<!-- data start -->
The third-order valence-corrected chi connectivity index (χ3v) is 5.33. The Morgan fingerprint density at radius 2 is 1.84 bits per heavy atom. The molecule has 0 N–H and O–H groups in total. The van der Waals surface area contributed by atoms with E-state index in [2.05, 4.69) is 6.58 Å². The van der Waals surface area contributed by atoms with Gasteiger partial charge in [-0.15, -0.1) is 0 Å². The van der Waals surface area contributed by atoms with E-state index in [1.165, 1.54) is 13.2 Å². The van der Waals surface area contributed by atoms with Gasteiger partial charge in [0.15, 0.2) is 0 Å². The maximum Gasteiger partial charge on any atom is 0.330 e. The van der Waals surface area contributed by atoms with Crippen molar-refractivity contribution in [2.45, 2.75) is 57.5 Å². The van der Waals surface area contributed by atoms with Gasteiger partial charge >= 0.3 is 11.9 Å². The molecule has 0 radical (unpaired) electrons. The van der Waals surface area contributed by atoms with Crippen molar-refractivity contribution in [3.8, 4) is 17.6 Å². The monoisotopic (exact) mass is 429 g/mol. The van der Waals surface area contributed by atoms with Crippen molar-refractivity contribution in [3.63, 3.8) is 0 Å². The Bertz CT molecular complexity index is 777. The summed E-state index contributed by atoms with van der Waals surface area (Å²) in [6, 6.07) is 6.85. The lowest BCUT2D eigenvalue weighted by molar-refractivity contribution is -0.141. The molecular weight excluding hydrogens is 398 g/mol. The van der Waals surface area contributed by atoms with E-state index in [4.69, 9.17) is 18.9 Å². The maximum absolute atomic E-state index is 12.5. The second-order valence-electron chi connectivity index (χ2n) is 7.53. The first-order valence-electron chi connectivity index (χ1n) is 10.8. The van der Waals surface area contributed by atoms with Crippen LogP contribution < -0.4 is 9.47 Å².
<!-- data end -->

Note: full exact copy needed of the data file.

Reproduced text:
The third-order valence-corrected chi connectivity index (χ3v) is 5.33. The Morgan fingerprint density at radius 2 is 1.84 bits per heavy atom. The molecule has 0 N–H and O–H groups in total. The van der Waals surface area contributed by atoms with E-state index in [2.05, 4.69) is 6.58 Å². The van der Waals surface area contributed by atoms with Gasteiger partial charge in [-0.15, -0.1) is 0 Å². The van der Waals surface area contributed by atoms with E-state index in [1.165, 1.54) is 13.2 Å². The van der Waals surface area contributed by atoms with Gasteiger partial charge in [0.15, 0.2) is 0 Å². The maximum Gasteiger partial charge on any atom is 0.330 e. The van der Waals surface area contributed by atoms with Crippen molar-refractivity contribution in [2.45, 2.75) is 57.5 Å². The van der Waals surface area contributed by atoms with Gasteiger partial charge >= 0.3 is 11.9 Å². The molecule has 0 radical (unpaired) electrons. The van der Waals surface area contributed by atoms with Crippen molar-refractivity contribution in [3.8, 4) is 17.6 Å². The monoisotopic (exact) mass is 429 g/mol. The van der Waals surface area contributed by atoms with Crippen molar-refractivity contribution in [3.63, 3.8) is 0 Å². The Bertz CT molecular complexity index is 777. The summed E-state index contributed by atoms with van der Waals surface area (Å²) in [6, 6.07) is 6.85. The lowest BCUT2D eigenvalue weighted by molar-refractivity contribution is -0.141. The molecular weight excluding hydrogens is 398 g/mol. The van der Waals surface area contributed by atoms with E-state index in [4.69, 9.17) is 18.9 Å². The maximum absolute atomic E-state index is 12.5. The second-order valence-electron chi connectivity index (χ2n) is 7.53. The first-order valence-electron chi connectivity index (χ1n) is 10.8. The van der Waals surface area contributed by atoms with Crippen LogP contribution < -0.4 is 9.47 Å².